Financial institutions often serve many different customers in many different sectors, including customers in sectors with higher inherent integrity risks. The sector in which a customer operates is one of the factors that a financial institution...Read more
Solvency II: Pillar 1
The first pillar of Solvency II concentrates on the economic balance sheet, the resulting actual own funds, and the required risk-based own funds. Required own funds are determined based on a Solvency II Standard Formula, or by means of an internal model.
The economic balance sheet takes market valuation as its starting point. Where market valuation is not straightforward, we seek to achieve this through model building. This applies in particular to the valuation of technical provisions.
Actual own funds break down into two components: core own funds (tier-one capital) and additional own funds (tier-two capital). Tier-one capital equals assets minus liabilities plus subordinated liabilities. Tier-two capital constitutes payable components to cover losses.
The standard model for risk-based required own funds has a modular set-up. Each module focuses on a specific group of risks, which is often refined at sub-module level. This primarily concerns the risks attached to the size and composition of the investment portfolio of an insurance company, and risks attached to the size and composition of the insurance portfolio. In addition to these, catastrophe risk, counterparty risk, and operational risk is included. An important component of the standard model is defining the cohesion between the various modules and sub modules by means of correlations. These correlations are part of an aggregation procedure that culminates in a single capital requirement.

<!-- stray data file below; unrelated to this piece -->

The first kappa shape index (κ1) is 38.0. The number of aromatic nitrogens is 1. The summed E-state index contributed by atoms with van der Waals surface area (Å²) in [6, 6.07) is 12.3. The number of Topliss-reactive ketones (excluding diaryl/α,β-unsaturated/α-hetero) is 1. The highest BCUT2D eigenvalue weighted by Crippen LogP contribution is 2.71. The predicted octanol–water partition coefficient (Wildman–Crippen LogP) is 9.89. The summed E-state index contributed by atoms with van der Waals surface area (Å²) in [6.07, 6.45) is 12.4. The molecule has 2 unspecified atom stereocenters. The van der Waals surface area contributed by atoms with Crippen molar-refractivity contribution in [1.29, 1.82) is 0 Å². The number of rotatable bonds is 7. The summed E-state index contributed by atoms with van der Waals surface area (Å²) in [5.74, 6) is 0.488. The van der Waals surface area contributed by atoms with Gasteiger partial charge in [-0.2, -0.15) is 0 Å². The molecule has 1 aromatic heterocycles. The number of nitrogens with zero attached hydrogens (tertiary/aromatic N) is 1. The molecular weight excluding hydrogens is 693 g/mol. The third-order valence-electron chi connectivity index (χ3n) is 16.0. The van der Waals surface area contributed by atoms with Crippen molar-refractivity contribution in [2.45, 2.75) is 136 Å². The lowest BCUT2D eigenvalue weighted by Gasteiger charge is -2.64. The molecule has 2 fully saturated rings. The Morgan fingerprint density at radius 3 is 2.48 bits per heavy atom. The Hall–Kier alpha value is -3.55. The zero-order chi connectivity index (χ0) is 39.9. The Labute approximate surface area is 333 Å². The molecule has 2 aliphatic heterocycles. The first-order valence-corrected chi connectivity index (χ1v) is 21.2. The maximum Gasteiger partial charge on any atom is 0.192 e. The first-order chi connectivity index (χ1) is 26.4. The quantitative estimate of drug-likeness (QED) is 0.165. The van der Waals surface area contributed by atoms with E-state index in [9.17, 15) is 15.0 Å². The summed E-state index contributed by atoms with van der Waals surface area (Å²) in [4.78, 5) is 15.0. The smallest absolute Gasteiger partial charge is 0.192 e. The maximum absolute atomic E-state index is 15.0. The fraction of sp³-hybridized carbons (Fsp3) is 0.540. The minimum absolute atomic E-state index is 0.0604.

Required own funds can also be calculated by means of an internal model that the insurance company will have to develop itself. Information from the institution's own data sets is necessary to support the parameters playing a role in this internal model. This applies to all parameters, not only to those for volatilities, but also those for correlations. The internal model is not only intended to establish the capital requirements, but also plays a part in other areas of operational management. Here you may think of premium setting, reinsurance policies, and remuneration policy.
The supervisory authority subjects the internal model to an application and an approval procedure. An internal model may not always be approved. A partial internal model focusing on a specific area of risk may also be developed.
The envisaged level of certainty of the capital requirement determined in this way was set at 99.5% over a one-year horizon. Roughly speaking, this means that a specific insurance company that meets the capital requirement exactly will run into trouble once every 200 years.